I Had an AWS Elasticsearch Service Outage Today

We had an outage today with the AWS Elasticsearch Service. I figured I would blog about it here just in case anyone might find it instructive, and because I like Elasticsearch so much.

We use Elasticsearch at work purely for logging, so if it goes down temporarily and we lose some logs, it is not a huge deal. All the super important stuff goes into Sql Server or MySql. If you use it for more than logging, you’ll certainly want to set it up differently than I have it setup below (one master node, two others). That being said, I use it all the time, and it has been my chief instrument for understanding this system that I jumped into six months ago. Anyway, let’s jump in.


The symptom that we first noticed was slowness in some parts of the system. I did not know it at the time, but all calls to Elasticsearch were taking a while (and then failing). A little later we decided to take a look at Kibana (where we keep our logs) to see what was going on and it was completely hosed. At that point it didn’t take log to figure out we had an Elasticsearch-related issue.

The obvious next step was to check the console for Elasticsearch Service in AWS. I did not capture a screenshot in the middle of the kerfuffle (I was a bit busy) but here is one after things had started to recover.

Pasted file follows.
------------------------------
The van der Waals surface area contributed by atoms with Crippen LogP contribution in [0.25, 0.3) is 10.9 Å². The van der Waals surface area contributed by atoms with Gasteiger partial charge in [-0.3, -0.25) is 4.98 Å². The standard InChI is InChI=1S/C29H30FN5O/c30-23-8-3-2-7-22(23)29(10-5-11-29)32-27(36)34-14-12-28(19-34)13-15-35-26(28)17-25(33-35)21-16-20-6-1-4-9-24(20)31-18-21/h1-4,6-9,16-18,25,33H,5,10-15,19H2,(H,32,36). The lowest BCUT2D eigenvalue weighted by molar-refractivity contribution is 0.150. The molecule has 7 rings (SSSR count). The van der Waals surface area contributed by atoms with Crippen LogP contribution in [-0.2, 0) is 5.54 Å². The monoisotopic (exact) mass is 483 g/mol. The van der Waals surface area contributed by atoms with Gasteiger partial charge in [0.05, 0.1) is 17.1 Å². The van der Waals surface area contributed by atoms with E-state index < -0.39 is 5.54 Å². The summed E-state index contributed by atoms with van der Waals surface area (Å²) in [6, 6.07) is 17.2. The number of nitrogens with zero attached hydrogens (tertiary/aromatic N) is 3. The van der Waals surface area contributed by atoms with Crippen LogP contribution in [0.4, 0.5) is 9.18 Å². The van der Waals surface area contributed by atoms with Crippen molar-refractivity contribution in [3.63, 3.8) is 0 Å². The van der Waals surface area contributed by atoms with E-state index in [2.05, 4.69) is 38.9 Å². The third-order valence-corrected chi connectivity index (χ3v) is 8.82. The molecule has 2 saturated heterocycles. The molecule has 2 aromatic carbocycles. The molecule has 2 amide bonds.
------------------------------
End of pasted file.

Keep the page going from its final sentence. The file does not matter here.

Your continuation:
AWS Elasticsearch console

In general with Elasticsearch, green means everything is okay. Yellow/orange means things are working but there are issues, like there aren’t enough nodes for you to have enough copies of all your shards. Red means things are really really bad and you are hosed. Other things you might notice is a general loss of searchable documents (bottom right) and the loss of a node (in the middle).

One of the nice things about Elasticsearch is that it is multi-node, and if you have your sharding and replication correctly setup, you can easily survive the death of a data node. My problem, as it turns out, was not that I lost a data node. Nope, I lost my one and only master node. And that is exactly what Elasticsearch was telling us any time we made a call.

blocked by: [SERVICE_UNAVAILABLE/2/no master]

Or if we made a call to GET /_cluster/health

  "error": {
    "root_cause": [
        "type": "master_not_discovered_exception",
        "reason": null
    "type": "master_not_discovered_exception",
    "reason": null
  "status": 503

Dealing With It

On snap! Since this was log data only, the first thing was to just stop sending logging calls to Elasticsearch to get the app back to normal, which meant a couple quick ssh sessions into prod and changes to two lines of code to shut all that off. With that, the site was back to normal speed.

One of the big advantages of a managed service like the AWS Elasticsearch Service is that I didn’t have to do anything to fix this. A few minutes later AWS spun up a new master node, and because Elasticsearch already knows how to rebalance its shards when it loses a node, at that point I just had to wait for things to get back to normal. Here is a picture of the GET /_cat/allocation?v call during this rebalancing process.

Elasticsearch Shuffling Shards